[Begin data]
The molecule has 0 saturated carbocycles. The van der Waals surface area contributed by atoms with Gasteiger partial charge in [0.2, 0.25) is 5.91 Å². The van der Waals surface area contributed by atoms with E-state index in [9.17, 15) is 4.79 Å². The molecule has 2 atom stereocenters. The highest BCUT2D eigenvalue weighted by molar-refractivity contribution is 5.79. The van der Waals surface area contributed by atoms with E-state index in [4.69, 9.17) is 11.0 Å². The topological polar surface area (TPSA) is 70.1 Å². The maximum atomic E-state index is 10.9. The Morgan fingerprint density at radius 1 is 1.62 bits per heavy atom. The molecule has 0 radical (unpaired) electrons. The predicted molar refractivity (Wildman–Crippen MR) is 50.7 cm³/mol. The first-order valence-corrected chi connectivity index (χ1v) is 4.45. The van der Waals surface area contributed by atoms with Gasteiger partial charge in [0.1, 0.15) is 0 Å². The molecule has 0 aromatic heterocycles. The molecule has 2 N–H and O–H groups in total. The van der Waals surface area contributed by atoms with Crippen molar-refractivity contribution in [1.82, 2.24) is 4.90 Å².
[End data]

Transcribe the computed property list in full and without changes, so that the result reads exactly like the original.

The molecule has 0 saturated carbocycles. The van der Waals surface area contributed by atoms with Gasteiger partial charge in [0.2, 0.25) is 5.91 Å². The van der Waals surface area contributed by atoms with E-state index in [9.17, 15) is 4.79 Å². The molecule has 2 atom stereocenters. The highest BCUT2D eigenvalue weighted by molar-refractivity contribution is 5.79. The van der Waals surface area contributed by atoms with E-state index in [4.69, 9.17) is 11.0 Å². The topological polar surface area (TPSA) is 70.1 Å². The maximum atomic E-state index is 10.9. The Morgan fingerprint density at radius 1 is 1.62 bits per heavy atom. The molecule has 0 radical (unpaired) electrons. The predicted molar refractivity (Wildman–Crippen MR) is 50.7 cm³/mol. The first-order valence-corrected chi connectivity index (χ1v) is 4.45. The van der Waals surface area contributed by atoms with Gasteiger partial charge in [0.1, 0.15) is 0 Å². The molecule has 0 aromatic heterocycles. The molecule has 2 N–H and O–H groups in total. The van der Waals surface area contributed by atoms with Crippen molar-refractivity contribution in [1.82, 2.24) is 4.90 Å².